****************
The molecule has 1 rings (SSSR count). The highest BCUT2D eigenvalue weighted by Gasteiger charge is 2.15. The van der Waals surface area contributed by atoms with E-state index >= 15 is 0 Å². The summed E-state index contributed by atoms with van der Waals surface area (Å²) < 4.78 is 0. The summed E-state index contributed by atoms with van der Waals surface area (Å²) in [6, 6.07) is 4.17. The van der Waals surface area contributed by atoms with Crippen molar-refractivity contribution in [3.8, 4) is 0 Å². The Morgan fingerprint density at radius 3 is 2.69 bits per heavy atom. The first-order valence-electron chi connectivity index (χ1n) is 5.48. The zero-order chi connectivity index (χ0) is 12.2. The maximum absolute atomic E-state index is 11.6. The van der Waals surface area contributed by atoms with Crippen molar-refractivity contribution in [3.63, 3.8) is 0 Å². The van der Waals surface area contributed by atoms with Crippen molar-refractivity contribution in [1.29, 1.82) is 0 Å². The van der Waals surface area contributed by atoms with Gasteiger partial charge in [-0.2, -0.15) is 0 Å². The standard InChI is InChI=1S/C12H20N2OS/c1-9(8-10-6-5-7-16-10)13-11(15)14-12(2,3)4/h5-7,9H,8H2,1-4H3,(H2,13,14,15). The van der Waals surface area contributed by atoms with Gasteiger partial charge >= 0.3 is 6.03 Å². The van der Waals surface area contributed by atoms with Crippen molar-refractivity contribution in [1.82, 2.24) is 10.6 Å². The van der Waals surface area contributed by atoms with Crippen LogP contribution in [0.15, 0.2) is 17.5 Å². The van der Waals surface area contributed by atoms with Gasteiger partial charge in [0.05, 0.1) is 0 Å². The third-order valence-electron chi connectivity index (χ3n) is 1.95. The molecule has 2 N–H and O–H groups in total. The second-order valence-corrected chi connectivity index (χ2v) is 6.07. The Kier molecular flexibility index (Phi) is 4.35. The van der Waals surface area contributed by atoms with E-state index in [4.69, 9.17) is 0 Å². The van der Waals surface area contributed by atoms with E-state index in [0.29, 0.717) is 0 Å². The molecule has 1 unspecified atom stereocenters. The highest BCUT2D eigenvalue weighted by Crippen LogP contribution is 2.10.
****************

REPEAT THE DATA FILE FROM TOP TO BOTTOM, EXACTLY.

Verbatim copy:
The molecule has 1 rings (SSSR count). The highest BCUT2D eigenvalue weighted by Gasteiger charge is 2.15. The van der Waals surface area contributed by atoms with E-state index >= 15 is 0 Å². The summed E-state index contributed by atoms with van der Waals surface area (Å²) < 4.78 is 0. The summed E-state index contributed by atoms with van der Waals surface area (Å²) in [6, 6.07) is 4.17. The van der Waals surface area contributed by atoms with Crippen molar-refractivity contribution in [3.8, 4) is 0 Å². The Morgan fingerprint density at radius 3 is 2.69 bits per heavy atom. The first-order valence-electron chi connectivity index (χ1n) is 5.48. The zero-order chi connectivity index (χ0) is 12.2. The maximum absolute atomic E-state index is 11.6. The van der Waals surface area contributed by atoms with Crippen molar-refractivity contribution in [3.63, 3.8) is 0 Å². The van der Waals surface area contributed by atoms with Crippen molar-refractivity contribution in [1.29, 1.82) is 0 Å². The van der Waals surface area contributed by atoms with Gasteiger partial charge in [-0.2, -0.15) is 0 Å². The standard InChI is InChI=1S/C12H20N2OS/c1-9(8-10-6-5-7-16-10)13-11(15)14-12(2,3)4/h5-7,9H,8H2,1-4H3,(H2,13,14,15). The van der Waals surface area contributed by atoms with Gasteiger partial charge >= 0.3 is 6.03 Å². The van der Waals surface area contributed by atoms with Crippen molar-refractivity contribution in [1.82, 2.24) is 10.6 Å². The van der Waals surface area contributed by atoms with Crippen LogP contribution in [0.15, 0.2) is 17.5 Å². The van der Waals surface area contributed by atoms with Gasteiger partial charge in [0.05, 0.1) is 0 Å². The third-order valence-electron chi connectivity index (χ3n) is 1.95. The molecule has 2 N–H and O–H groups in total. The second-order valence-corrected chi connectivity index (χ2v) is 6.07. The Kier molecular flexibility index (Phi) is 4.35. The van der Waals surface area contributed by atoms with E-state index in [4.69, 9.17) is 0 Å². The van der Waals surface area contributed by atoms with E-state index in [0.29, 0.717) is 0 Å². The molecule has 1 unspecified atom stereocenters. The highest BCUT2D eigenvalue weighted by Crippen LogP contribution is 2.10.